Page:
Pillows can be a surprisingly difficult part of an interior design project. There are numerous questions that go into the design, such as:
- How big they should be?
- What colors/materials should be used?
- How soft/firm the pillows should be?
- What shape should they should be?
The answers to these questions may change depending on other aspects of your interior design. For example, you’d probably want to use smaller throw pillows for a couch, and larger, softer pillows for a bed.
Whether the pillows you make for your interior design are meant to be purely decorative or are for practical use, there are a few kinds of exotic skins that stand out as top-quality pillows. Some of the best skins to use for pillows include:
- Haircalf Hide.
- Shearling/Hair Sheep Hide.
- Springbok Hide.
These hides combine the perfect blend of softness, size, ease of cleaning, and durability for a variety of pillow projects.
About Haircalf Hide
Haircalf hide is known by another name in the fashion industry: pony hair—even though the hide does not come from a horse. The major difference between haircalf and regular leather is that haircalf skin has hair—albeit cut short. This makes haircalf skin similar to materials such as suede which have a softer feel and more texture compared to regular cow leather.
Haircalf is frequently bleached and dyed to achieve bold colors or to help it blend in with the surrounding décor. The average haircalf hide carried by Pan American Leathers is approximately 6.5 square feet in size, with a thickness of 0.8-1.0 mm.
However, since many of these skins come from farm-raised animals, it’s usually very easy to find high-quality, grade I skins, ideal for the large panels on pillows.
Shearling and Hair Sheep Hide
Shearling and hair sheep hide fall under the category of hair-on hides as well. Specifically, these hides come from sheep, with the sheep’s characteristic thick, soft wool being left on the hide.
One thing to keep in mind is that the difference between hair sheep hide and shearling hide can be very subtle. Both are short-cut wool-bearing hides, so what’s the difference?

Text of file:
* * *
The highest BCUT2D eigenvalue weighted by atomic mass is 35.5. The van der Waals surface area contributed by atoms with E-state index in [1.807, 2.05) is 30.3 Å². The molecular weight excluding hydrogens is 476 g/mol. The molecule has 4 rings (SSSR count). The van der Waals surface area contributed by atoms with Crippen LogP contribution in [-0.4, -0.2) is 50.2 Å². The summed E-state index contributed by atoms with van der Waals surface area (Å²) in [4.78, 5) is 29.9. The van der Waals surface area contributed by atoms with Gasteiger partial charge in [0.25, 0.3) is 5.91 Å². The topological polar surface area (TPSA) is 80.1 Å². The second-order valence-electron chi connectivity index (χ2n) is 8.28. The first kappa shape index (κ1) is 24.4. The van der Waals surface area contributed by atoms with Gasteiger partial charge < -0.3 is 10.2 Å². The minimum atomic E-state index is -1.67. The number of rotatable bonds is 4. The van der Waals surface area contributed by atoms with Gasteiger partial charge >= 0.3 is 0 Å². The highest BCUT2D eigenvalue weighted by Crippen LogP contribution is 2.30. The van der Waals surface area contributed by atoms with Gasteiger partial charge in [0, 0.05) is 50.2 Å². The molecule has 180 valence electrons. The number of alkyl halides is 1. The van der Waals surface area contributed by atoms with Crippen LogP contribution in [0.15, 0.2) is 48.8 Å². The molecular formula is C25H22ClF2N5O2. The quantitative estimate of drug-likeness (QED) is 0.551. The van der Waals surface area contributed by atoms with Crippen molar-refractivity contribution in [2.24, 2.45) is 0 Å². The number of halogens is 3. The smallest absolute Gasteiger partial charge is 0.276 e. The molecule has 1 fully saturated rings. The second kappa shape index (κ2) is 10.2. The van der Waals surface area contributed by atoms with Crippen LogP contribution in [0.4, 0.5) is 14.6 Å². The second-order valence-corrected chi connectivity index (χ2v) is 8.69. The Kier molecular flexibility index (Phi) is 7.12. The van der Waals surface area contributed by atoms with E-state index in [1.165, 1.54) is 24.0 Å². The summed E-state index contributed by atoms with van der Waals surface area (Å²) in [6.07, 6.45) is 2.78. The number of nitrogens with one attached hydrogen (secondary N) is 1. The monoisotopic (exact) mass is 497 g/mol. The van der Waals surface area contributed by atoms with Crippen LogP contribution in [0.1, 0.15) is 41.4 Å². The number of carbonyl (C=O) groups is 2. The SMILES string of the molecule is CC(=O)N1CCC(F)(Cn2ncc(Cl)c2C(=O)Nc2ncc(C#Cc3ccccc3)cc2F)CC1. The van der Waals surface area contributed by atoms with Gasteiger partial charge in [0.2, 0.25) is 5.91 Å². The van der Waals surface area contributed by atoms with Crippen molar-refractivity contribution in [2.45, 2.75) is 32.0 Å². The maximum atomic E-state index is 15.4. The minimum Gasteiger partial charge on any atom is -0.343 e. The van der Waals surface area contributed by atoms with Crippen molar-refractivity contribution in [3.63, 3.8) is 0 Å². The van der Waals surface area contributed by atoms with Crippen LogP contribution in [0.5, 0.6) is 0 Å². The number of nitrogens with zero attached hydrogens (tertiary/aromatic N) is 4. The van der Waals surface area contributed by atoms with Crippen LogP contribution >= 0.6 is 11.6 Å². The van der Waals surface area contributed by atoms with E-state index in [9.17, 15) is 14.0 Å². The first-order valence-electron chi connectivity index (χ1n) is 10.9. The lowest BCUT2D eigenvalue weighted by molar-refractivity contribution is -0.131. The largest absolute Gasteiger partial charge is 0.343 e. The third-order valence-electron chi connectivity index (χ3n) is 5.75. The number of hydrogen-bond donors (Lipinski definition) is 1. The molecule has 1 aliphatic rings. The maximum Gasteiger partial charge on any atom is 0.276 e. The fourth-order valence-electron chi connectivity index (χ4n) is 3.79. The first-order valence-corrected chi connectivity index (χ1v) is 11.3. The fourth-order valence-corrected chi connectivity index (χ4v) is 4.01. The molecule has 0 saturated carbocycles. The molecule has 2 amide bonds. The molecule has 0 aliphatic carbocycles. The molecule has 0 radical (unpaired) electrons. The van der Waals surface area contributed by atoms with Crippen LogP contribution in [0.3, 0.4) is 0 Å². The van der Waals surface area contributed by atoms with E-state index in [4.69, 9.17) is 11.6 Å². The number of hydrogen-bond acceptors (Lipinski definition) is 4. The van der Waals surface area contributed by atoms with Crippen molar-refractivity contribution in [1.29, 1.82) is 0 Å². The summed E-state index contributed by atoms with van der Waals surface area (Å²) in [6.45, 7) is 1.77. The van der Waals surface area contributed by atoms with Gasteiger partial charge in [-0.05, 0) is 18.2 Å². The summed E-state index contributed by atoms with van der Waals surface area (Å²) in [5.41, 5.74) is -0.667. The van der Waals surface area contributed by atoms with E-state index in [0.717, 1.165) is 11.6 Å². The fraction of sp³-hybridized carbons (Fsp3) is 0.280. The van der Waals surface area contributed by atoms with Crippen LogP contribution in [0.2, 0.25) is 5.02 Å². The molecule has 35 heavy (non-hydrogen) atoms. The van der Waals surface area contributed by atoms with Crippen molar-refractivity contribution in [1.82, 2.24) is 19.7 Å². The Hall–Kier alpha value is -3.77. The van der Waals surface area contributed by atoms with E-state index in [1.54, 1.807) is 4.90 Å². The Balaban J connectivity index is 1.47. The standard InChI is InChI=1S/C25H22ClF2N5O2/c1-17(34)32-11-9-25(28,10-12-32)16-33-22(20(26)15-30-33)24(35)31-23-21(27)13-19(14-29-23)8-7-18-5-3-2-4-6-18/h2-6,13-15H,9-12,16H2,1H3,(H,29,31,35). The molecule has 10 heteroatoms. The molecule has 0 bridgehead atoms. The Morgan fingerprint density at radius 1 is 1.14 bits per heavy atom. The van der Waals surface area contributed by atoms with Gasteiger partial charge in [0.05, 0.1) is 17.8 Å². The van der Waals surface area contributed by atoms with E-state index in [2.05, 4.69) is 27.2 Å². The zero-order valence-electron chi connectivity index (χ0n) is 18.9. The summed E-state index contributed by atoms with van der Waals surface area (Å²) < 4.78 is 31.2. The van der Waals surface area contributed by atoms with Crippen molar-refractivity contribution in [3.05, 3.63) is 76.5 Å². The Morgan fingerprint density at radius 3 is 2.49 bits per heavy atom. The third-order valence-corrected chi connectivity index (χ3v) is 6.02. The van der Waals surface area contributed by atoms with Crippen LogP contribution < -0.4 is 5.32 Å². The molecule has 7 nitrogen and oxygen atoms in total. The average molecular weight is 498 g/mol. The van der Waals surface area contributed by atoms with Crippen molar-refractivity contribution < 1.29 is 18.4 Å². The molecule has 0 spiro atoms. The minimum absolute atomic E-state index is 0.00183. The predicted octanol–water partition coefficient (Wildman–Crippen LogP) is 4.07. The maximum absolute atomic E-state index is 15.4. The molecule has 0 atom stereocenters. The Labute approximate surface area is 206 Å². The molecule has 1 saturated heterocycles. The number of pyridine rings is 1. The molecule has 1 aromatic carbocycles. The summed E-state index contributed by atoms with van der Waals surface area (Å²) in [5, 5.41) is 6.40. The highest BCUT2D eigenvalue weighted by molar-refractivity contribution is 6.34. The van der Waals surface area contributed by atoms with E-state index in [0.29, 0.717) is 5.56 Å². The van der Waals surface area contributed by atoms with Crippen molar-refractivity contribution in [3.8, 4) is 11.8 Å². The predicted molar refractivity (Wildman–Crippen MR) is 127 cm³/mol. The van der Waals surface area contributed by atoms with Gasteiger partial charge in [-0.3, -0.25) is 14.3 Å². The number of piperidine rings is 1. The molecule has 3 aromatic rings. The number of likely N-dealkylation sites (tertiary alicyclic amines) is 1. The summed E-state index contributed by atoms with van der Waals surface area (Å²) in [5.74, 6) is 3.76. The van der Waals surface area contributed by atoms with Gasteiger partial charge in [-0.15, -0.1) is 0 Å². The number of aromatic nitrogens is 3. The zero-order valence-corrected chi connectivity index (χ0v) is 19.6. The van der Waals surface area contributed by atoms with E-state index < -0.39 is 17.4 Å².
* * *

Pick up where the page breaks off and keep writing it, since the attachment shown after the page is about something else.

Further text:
Hair sheep is a longer, straight-haired version, averaging four square feet in size, while the shearling is a shorter, curly-haired version averaging six square feet. More technically, under the strictest definition, shearling hide is the hide from a sheep that has only been shorn once. Both are soft and lush, ideal for decorative bed pillows.
In its natural colors, springbok hide has a two-toned color pattern; solid brown across the back and white along the belly and underside of the legs. This stark contrast can be tricky for some to work with when making pillows—while others take advantage of it to add a unique design element to their designs with clever panel arrangement.
Much like haircalf hide, springbok hide has shorter hair which gives it a soft and textured feel. At 22" wide and 36" long, the average springbok hide provides nearly six square feet of material to work with!
Other Skins to Consider
Hair-on hides can provide the best combination of appearance, feel, and quality for most pillows, but they aren’t the only hides you could use. Other exotic leathers to consider include:
- Alligator Skin. Soft and supple enough to be comfortable, alligator skin can be used for bed pillows. However, this skin is often used for throw pillows to accompany an alligator skin chair or couch.
- Python Skin. Python skin makes for excellent decorative pillows. The long, large skin lends itself naturally to making body pillows, and the scale patterns are visually distinctive.
- Zebra Skin. This hair-on hide can make a bold fashion statement as a couch pillow. Larger skins could even be used for body pillow panels.
Need help finding the perfect kind of leather for your interior design project? Check out our shop today!